How Does Shakespeare portray Women in Much Ado About Nothing?

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How Does Shakespeare portray Women in Much Ado About Nothing?

I believe eavesdropping plays a very important role in Much Ado.

Therefore, I have chosen to answer this essay question, as I feel

strongly about it. In the play, Shakespeare makes use of eavesdropping

by using it as a comic device, but also to sort out situations so that

the play is able to go on. I will be focussing upon two events in

particular to show this. Each event will present a different form of

eavesdropping being used. The first will be the gulling of Benedick

and Beatrice (Act 2 Sc 3 & Act 3 Sc 1). The second, when the Watch

overhears Borachio and Conrade discussing the plot against Hero (Act 3

Sc 3). Although both events create comedy, the scene with the Watch

seems darker due to other circumstances, such as the shaming of

innocent Hero about to happen. Whenever there is eavesdropping in Much

Ado, it is always there for one main purpose, to give reason for plot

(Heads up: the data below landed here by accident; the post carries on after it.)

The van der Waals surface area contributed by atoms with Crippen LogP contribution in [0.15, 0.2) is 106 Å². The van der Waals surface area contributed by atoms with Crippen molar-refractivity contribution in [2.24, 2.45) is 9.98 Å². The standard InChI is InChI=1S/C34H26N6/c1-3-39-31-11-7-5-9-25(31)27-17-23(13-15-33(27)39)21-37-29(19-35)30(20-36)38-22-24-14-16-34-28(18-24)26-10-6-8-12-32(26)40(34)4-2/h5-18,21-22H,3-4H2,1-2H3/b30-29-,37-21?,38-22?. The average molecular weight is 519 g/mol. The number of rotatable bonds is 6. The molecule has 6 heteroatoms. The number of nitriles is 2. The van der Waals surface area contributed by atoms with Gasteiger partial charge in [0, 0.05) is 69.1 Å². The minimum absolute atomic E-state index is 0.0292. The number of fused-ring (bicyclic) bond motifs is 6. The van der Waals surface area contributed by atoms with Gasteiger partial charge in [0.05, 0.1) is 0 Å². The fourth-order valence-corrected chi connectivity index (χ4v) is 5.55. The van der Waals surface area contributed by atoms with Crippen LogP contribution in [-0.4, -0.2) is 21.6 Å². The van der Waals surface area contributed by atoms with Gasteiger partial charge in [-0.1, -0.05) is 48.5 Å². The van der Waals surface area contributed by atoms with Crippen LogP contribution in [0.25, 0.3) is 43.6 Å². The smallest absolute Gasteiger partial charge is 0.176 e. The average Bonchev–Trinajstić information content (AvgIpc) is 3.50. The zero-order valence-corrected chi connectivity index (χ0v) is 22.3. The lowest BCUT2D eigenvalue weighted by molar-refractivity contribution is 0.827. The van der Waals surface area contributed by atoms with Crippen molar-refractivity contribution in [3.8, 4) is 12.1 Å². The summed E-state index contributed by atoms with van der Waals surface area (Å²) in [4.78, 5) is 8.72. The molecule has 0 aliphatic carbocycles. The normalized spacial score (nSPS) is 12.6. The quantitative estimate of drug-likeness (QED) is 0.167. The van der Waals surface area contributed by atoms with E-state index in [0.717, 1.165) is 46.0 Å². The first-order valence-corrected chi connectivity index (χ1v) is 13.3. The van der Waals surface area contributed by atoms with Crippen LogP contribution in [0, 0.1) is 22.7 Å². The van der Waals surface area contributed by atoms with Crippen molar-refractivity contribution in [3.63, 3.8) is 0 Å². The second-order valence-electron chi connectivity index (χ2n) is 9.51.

development to proceed. It is a hint, preparing the audience for the

following events about to take place. The eavesdropping during the

gulling of Benedick and Beatrice is different to the one of the Watch.

In the gulling scenes, the other characters are aware that Benedick

and Beatrice are eavesdropping, this is a part of the plan to get the

two together. Where else Borachio and Conrade are unaware that the

Watch is listening and consequently put themselves in a mess.

The story involves two sets of lovers. Benedick and Beatrice, are

almost kept apart by the rebellion and pride of their own hearts.

Eavesdropping is the cause for these two to be brought together. The

plan was the perfect solution to make them give in to their hearts.

They wouldn’t have been capable of work...

... middle of paper ...

... does not get shamed but instead weds normally. The audience will be in

suspense and excitement of what is going to happen next. If the

eavesdropping in this scene didn’t happen, Don John the villain would

have got away, escaping from being revealed to everyone and escaping

from his punishment. In the end, his plan fails because of the

eavesdropping in this scene.

All Shakespeare comedies end with one or more marriages. Shakespeare

uses eavesdropping to bring the two couples together in the play. If

this did not happen there would have been no marriages in this

Shakespeare comedy, which would be breaking tradition. Without the use

of eavesdropping, Much Ado couldn’t have worked so well as a play.

Eavesdropping determined plot development, dramatic irony, dramatic

tension and comic devices. All of which make Much Ado a very effective

and successful play.
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